This Week's WTH - First Amendment Edition

Sometimes I come across something that just leaves me blinking in disbelief.  The fact that this slid by at all is amazing to me.  What the hell was he thinking?

The judge who signed a criminal cyber-stalking search warrant, seeking the name of an anonymous cartoon animator mocking the Renton police department, has apparently changed his mind.
King County Judge James Cayce, issued a "stay" of the search warrant Tuesday, pending full court hearing on the matter scheduled for August 19. The ruling is in response to a ‘motion to quash’ filed by a Seattle first amendment rights attorney.

The first article is short and sweet, but I am sad that it missed my radar on the first print.

Only KIRO Team 7 Investigative Reporter Chris Halsne holds a key document that really lays bare the city’s intent. The document was quietly filed in King County Superior Court last week. It’s a search warrant accusing an anonymous cartoon creator, going by the name of Mr. Fiddlesticks, of cyberstalking (RCW 9.61.260). The Renton Police Department and the local prosecutor got a judge to sign off as a way to uncover the name of whoever is behind the parodies. Halsne talked with three nationally respected legal experts who believe the use of the cyberstalking statute is likely stomping on the constitution. 

Without clearly defined laws and boundaries, this actually poses a risk.  A judge came to his senses this time, but I don't feel confident that we are safely removed from this type of invasion.  Cyberstalking?  While that is a very real problem, I don't think it usually comes wrapped in poor taste and jittery animation.  One stupid decision might open a door that we can never close again.  Right now there is a lot of wiggle room in how different companies and agencies store, share and publish information.  We control none of it.  That is a Very Bad Plan.

Numero Uno

How weird has the Dow been this week?  For a brief, shining moment Apple overtook ExxonMobil as the largest company on earth.

Apple Inc briefly edged past oil majorExxon Mobil to become the most valuable company in the United States after days of volatile stock market action.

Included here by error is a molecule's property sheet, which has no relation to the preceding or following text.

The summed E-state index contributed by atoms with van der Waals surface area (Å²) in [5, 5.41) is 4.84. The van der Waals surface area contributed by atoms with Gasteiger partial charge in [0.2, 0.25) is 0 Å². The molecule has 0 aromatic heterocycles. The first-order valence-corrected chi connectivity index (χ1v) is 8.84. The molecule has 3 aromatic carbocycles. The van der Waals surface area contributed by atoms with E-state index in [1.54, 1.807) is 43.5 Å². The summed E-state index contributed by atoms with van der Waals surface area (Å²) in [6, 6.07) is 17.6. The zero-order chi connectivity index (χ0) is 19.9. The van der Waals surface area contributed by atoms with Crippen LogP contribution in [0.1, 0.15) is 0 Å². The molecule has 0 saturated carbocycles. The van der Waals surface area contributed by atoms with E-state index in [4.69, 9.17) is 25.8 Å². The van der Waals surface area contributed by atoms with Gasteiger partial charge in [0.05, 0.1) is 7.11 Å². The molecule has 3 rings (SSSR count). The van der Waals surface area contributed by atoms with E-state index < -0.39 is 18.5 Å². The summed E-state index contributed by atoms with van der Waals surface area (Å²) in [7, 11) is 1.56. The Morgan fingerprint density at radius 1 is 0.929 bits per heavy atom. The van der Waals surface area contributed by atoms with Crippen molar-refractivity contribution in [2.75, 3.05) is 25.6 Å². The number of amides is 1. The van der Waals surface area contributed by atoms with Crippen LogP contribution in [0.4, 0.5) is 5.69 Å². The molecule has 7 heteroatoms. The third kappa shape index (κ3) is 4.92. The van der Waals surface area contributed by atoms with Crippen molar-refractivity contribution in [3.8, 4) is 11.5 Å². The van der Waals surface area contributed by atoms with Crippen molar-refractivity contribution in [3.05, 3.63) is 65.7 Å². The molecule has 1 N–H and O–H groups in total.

The market value of Apple rose on Tuesday to $341.5 billion, just above Exxon's at $341.4 billion, even as the oil major rakes in more than four times Apple's annual revenue.

600 down, 400 up, things are getting ugly out there, folks.  Stay tuned.

The Badger Awakens, Part 13

It awoke yesterday, but Democrats came up just short, taking 2 of the 6 recall elections yesterday in Wisconsin when they needed 3 for control of the state Senate.

Wisconsin Democrats have fallen just narrowly short of an ambitious goal - the attempt to pick up three state Senate seats through recall elections and take a majority in the chamber. As of early Wednesday morning, with six incumbent Republicans on the ballot, Democrats have defeated two -- but narrowly missed out in two others.

Democrats defeated Republican state Sen. Dan Kapanke, who represented the most Dem-leaning seat of any Republican in the chamber, by a 55%-45% margin. They also won a 51%-49% victory over state Sen. Randy Hopper, whose campaign was also damaged by a messy divorce, and allegations by his estranged wife that he "now lives mostly in Madison" after having an affair.

This would get Democrats from their previous 19-14 minority, following the 2010 Republican wave, to a 17-16 margin. In two more safe Republican districts, incumbents Robert Cowles and Sheila Harsdorf won by margins of 60%-40% and 58%-42%, respectively.